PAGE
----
Typical representatives of microkernel operating systems are QNX or L4 implementations.
The invention thus makes it possible to make available an expandable architecture, without in so doing having to depart from the AUTOSAR standard.
Furthermore, it enables a microkernel-based architecture to be able to operate one or more guest operating systems by means of virtualization in addition to the AUTOSAR-OS.
Virtualization is understood to mean a whole variety of concepts in software technology, whose common factor is abstracting from various physical resources. A specific type of this abstracting is named hypervisor or Virtual Machine Monitor (VMM) and makes it possible to run several instances of one or different operating systems on one processor. These instances are designated guest operating systems.
Microkernel-based operating systems are per se good integration platforms for virtualized guest operating systems, because a separation already takes place via the concept of the building blocks. The hypervisor, implemented as server in a building block, does not influence the remainder of the software environment.
Virtualized guest operating systems are known in the context of embedded systems from the fields of industrial automation and mobiles (cell phones). This technology is used there in order to separate software sections which are subject to hard real time requirements from those which have only soft or no real time requirements.
In addition, the motor vehicle control device according to the invention makes it possible to combine time-controlled and event-controlled systems.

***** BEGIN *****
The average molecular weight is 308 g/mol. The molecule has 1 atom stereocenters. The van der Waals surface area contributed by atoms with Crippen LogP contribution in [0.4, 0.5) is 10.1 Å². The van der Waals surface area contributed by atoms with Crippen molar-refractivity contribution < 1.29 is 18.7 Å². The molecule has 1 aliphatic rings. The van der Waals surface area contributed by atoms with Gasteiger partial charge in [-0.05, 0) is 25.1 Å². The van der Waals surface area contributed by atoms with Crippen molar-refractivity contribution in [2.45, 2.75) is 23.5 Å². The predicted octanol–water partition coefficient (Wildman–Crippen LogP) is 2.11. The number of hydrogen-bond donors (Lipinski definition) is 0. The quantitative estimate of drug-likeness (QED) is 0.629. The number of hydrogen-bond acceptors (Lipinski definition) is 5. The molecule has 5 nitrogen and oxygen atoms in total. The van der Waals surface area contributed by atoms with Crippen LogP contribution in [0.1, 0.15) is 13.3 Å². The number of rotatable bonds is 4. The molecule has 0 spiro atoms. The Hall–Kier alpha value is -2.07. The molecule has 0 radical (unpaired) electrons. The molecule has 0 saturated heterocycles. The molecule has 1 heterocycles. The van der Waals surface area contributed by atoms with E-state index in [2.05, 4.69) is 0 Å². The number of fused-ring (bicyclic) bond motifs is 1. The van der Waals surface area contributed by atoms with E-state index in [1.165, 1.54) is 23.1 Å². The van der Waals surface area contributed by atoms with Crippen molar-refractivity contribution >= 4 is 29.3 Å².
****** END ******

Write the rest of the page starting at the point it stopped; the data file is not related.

Automotive software systems are often time-controlled. This means that the functions of the software system are carried out at particular preset times. In contrast to this, the functions in event-controlled systems are carried out on the occurrence of particular preset events.
The advantage of time-controlled software systems compared with event-controlled systems consists in determinism. The system can be designed so that at every moment it is clear which function (alone) is processed. The system load can therefore be set so that it is balanced at every moment. This is not possible in purely event-controlled conventional systems, because the moment of occurrence of the events is generally unknown. This can lead at particular moments to load peaks, for which the overall system must be designed.
Furthermore, the software application development in automotive engineering frequently takes place today in a model-based manner, by means of tools such as Matlab/Simulink. These tools support the modelling of systems with chronological synchronism, which can be implemented as time-controlled software systems.